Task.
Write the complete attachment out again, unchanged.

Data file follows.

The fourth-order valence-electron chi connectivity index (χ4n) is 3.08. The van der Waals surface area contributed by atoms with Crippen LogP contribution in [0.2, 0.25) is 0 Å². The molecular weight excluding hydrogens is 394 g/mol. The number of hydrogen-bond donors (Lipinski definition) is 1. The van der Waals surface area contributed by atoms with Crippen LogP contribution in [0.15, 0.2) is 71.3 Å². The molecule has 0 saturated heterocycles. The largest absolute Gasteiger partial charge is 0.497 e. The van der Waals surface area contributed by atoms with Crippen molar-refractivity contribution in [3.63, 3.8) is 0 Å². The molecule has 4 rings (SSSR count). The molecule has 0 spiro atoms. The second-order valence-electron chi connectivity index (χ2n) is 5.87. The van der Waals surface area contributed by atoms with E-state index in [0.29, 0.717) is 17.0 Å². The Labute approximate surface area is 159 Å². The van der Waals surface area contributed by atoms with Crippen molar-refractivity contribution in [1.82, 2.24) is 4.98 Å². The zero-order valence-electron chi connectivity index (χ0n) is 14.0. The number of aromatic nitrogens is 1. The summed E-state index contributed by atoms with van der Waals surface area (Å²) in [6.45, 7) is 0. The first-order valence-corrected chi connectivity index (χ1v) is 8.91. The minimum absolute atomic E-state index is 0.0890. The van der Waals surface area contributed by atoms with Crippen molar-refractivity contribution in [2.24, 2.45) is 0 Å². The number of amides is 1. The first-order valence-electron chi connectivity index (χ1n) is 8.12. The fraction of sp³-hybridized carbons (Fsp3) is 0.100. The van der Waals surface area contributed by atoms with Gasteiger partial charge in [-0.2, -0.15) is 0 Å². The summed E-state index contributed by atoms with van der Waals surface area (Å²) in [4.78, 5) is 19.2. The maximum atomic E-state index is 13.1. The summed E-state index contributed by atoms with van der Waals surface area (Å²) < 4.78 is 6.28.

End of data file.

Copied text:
The fourth-order valence-electron chi connectivity index (χ4n) is 3.08. The van der Waals surface area contributed by atoms with Crippen LogP contribution in [0.2, 0.25) is 0 Å². The molecular weight excluding hydrogens is 394 g/mol. The number of hydrogen-bond donors (Lipinski definition) is 1. The van der Waals surface area contributed by atoms with Crippen LogP contribution in [0.15, 0.2) is 71.3 Å². The molecule has 0 saturated heterocycles. The largest absolute Gasteiger partial charge is 0.497 e. The van der Waals surface area contributed by atoms with Crippen molar-refractivity contribution in [3.63, 3.8) is 0 Å². The molecule has 4 rings (SSSR count). The molecule has 0 spiro atoms. The second-order valence-electron chi connectivity index (χ2n) is 5.87. The van der Waals surface area contributed by atoms with E-state index in [0.29, 0.717) is 17.0 Å². The Labute approximate surface area is 159 Å². The van der Waals surface area contributed by atoms with Crippen molar-refractivity contribution in [1.82, 2.24) is 4.98 Å². The zero-order valence-electron chi connectivity index (χ0n) is 14.0. The number of aromatic nitrogens is 1. The summed E-state index contributed by atoms with van der Waals surface area (Å²) in [6.45, 7) is 0. The first-order valence-corrected chi connectivity index (χ1v) is 8.91. The minimum absolute atomic E-state index is 0.0890. The van der Waals surface area contributed by atoms with Crippen molar-refractivity contribution in [2.24, 2.45) is 0 Å². The number of amides is 1. The first-order valence-electron chi connectivity index (χ1n) is 8.12. The fraction of sp³-hybridized carbons (Fsp3) is 0.100. The van der Waals surface area contributed by atoms with Gasteiger partial charge in [-0.2, -0.15) is 0 Å². The summed E-state index contributed by atoms with van der Waals surface area (Å²) in [4.78, 5) is 19.2. The maximum atomic E-state index is 13.1. The summed E-state index contributed by atoms with van der Waals surface area (Å²) < 4.78 is 6.28.